In my micro principles class each semester, I recount the argument in a text by Baumol and Blinder, that if governments want to save elephants, they would not crush or burn their ivory, they would supply it to the market, reducing the price, and hence reducing the incentives for poachers to kill elephants.
(p. A4) COLOMBO, Sri Lanka — A group of saffron-robed monks chanted as officials crushed more than 300 elephant tusks in a seaside ceremony on Tuesday [January 26, 2016], as the new government of President Maithripala Sirisena sought to differentiate itself from its predecessor by sending a powerful message of intolerance for elephant poaching.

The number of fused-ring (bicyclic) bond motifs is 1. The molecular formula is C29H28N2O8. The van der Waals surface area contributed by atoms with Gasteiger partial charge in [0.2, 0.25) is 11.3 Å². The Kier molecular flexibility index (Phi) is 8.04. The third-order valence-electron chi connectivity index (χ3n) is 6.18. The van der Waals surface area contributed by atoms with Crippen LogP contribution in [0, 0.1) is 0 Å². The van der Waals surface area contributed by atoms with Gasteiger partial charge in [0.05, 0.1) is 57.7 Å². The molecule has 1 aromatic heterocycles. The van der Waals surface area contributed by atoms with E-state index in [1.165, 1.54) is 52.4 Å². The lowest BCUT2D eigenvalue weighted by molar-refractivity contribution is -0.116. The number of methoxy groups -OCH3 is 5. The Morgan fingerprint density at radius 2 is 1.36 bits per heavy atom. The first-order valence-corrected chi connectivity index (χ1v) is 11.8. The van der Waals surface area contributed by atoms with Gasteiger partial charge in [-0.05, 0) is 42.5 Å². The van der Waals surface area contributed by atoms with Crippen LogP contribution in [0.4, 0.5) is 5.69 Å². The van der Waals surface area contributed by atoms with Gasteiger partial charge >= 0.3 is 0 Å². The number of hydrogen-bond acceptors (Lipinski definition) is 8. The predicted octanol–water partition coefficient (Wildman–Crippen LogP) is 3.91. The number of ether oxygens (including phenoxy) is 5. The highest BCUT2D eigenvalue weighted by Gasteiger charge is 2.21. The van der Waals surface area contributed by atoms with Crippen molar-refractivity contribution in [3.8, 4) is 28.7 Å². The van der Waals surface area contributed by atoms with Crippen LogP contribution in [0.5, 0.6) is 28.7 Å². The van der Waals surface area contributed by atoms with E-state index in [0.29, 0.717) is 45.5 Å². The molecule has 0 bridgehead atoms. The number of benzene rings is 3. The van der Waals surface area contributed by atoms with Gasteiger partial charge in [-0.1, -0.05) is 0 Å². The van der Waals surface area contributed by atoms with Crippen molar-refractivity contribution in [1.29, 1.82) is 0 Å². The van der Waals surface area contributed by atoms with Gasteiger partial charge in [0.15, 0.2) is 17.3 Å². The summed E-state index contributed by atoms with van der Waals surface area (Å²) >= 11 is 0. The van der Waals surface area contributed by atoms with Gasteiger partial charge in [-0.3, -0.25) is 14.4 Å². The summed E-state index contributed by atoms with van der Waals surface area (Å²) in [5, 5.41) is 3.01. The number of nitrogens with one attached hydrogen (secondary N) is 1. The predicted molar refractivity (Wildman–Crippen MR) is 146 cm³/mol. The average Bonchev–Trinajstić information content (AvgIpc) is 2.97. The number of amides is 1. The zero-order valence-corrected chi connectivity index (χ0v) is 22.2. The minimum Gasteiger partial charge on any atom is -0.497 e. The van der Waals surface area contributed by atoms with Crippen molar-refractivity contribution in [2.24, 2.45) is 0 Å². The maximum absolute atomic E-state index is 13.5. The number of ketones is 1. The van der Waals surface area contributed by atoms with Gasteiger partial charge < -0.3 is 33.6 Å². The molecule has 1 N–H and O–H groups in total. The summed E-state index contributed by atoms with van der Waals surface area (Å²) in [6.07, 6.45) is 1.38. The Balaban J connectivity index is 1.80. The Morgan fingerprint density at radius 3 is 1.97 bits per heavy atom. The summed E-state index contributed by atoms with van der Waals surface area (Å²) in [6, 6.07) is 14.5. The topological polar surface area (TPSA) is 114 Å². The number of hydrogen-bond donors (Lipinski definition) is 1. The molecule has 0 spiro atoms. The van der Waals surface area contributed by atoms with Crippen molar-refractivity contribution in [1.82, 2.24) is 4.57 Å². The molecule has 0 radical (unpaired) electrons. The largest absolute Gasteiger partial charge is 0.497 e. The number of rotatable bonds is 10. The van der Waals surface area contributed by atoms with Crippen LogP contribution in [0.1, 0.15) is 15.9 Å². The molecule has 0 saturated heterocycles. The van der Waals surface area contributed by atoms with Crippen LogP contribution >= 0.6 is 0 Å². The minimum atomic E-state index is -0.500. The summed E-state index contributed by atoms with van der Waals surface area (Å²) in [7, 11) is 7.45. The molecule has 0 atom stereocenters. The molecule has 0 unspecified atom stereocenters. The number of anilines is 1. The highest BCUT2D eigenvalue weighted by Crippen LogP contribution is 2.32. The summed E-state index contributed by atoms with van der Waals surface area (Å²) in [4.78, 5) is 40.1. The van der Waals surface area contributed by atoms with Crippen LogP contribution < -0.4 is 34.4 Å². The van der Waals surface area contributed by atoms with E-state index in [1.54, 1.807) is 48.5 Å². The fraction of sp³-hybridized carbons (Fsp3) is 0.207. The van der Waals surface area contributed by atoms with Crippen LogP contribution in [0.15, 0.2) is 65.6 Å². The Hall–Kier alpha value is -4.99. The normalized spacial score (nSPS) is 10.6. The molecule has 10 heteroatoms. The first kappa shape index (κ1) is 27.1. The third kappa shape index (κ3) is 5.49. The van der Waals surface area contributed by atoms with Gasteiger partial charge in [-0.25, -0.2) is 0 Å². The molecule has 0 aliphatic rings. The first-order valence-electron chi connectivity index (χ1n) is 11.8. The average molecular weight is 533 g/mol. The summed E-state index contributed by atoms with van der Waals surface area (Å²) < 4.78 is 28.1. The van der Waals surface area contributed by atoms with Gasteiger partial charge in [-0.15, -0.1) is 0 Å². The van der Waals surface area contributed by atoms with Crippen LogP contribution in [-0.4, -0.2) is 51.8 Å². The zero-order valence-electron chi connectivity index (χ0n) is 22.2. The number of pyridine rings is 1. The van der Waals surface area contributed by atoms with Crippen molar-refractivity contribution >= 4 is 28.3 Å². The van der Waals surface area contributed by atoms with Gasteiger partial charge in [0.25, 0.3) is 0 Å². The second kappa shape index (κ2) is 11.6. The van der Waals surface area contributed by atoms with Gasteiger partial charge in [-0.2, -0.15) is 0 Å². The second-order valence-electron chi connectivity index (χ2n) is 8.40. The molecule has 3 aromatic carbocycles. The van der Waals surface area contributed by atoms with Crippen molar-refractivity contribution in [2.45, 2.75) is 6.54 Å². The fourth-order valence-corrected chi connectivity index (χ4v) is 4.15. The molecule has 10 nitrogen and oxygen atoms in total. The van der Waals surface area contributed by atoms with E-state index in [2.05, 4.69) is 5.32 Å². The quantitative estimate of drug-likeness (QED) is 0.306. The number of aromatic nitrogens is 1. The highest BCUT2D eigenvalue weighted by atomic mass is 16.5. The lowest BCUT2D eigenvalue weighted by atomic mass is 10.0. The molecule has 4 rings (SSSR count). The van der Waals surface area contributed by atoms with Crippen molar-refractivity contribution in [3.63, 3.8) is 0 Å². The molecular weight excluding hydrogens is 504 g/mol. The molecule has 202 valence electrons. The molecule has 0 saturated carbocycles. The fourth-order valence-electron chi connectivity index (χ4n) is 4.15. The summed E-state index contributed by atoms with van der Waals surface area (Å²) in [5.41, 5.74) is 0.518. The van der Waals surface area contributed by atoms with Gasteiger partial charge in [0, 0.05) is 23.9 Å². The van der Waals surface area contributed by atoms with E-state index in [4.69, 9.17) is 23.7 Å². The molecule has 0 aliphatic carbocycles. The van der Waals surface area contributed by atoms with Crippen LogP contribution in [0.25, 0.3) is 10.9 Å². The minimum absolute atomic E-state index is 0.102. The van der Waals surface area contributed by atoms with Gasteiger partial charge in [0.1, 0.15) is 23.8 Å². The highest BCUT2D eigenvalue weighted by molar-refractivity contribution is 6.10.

. . .
The ceremonial crushing of the 359 tusks began with two minutes of silence, after which the group of Buddhist monks chanted prayers for a “rebirth without suffering” for the elephants killed. In a show of religious solidarity, Hindu, Christian and Muslim leaders joined the monks in their prayers.
After the ceremony, the crushed ivory was transported to a factory in Puttalam, a district in the island’s northwest, for incineration, government officials said.
For the full story, see:
DHARISHA BASTIANS and GEETA ANAND. “Sri Lanka Destroys an Illegal Ivory Cache.” The New York Times (Weds., January 27, 2016): A4.
(Note: ellipsis added.)
(Note: the online version of the story has the date JAN. 26, 2016, and has the title “Sri Lanka Destroys Illegal Elephant Tusks.”)